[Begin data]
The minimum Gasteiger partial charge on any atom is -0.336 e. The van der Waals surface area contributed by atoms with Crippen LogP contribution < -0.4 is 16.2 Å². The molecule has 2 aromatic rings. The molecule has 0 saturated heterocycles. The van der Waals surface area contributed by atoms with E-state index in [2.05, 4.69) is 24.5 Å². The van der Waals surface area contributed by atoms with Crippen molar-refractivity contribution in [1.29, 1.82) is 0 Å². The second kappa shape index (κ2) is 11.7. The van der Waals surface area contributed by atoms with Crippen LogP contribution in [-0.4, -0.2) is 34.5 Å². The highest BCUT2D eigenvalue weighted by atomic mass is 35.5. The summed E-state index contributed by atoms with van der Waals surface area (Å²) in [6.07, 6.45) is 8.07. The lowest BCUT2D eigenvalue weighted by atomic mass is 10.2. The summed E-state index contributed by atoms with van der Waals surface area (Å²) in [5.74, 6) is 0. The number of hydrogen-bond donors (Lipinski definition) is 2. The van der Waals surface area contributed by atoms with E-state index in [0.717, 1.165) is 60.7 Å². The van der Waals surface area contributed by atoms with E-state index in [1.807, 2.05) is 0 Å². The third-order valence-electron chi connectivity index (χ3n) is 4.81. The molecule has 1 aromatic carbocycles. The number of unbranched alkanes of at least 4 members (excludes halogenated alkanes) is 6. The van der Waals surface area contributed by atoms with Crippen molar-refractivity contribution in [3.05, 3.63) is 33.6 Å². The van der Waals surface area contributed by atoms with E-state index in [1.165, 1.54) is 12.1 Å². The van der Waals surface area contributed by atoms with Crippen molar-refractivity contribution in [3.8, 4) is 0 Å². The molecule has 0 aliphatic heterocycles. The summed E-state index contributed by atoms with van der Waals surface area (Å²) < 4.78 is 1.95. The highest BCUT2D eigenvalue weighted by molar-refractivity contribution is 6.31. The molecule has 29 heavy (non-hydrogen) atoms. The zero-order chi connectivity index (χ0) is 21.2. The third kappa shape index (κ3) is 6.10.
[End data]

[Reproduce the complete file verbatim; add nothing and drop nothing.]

The minimum Gasteiger partial charge on any atom is -0.336 e. The van der Waals surface area contributed by atoms with Crippen LogP contribution < -0.4 is 16.2 Å². The molecule has 2 aromatic rings. The molecule has 0 saturated heterocycles. The van der Waals surface area contributed by atoms with E-state index in [2.05, 4.69) is 24.5 Å². The van der Waals surface area contributed by atoms with Crippen molar-refractivity contribution in [1.29, 1.82) is 0 Å². The second kappa shape index (κ2) is 11.7. The van der Waals surface area contributed by atoms with Crippen LogP contribution in [-0.4, -0.2) is 34.5 Å². The highest BCUT2D eigenvalue weighted by atomic mass is 35.5. The summed E-state index contributed by atoms with van der Waals surface area (Å²) in [6.07, 6.45) is 8.07. The lowest BCUT2D eigenvalue weighted by atomic mass is 10.2. The summed E-state index contributed by atoms with van der Waals surface area (Å²) in [5.74, 6) is 0. The number of hydrogen-bond donors (Lipinski definition) is 2. The van der Waals surface area contributed by atoms with E-state index in [0.717, 1.165) is 60.7 Å². The van der Waals surface area contributed by atoms with E-state index in [1.807, 2.05) is 0 Å². The third-order valence-electron chi connectivity index (χ3n) is 4.81. The molecule has 1 aromatic carbocycles. The number of unbranched alkanes of at least 4 members (excludes halogenated alkanes) is 6. The van der Waals surface area contributed by atoms with Crippen molar-refractivity contribution in [3.05, 3.63) is 33.6 Å². The van der Waals surface area contributed by atoms with E-state index in [1.165, 1.54) is 12.1 Å². The van der Waals surface area contributed by atoms with Crippen molar-refractivity contribution in [3.8, 4) is 0 Å². The molecule has 0 aliphatic heterocycles. The summed E-state index contributed by atoms with van der Waals surface area (Å²) < 4.78 is 1.95. The highest BCUT2D eigenvalue weighted by molar-refractivity contribution is 6.31. The molecule has 29 heavy (non-hydrogen) atoms. The zero-order chi connectivity index (χ0) is 21.2. The third kappa shape index (κ3) is 6.10.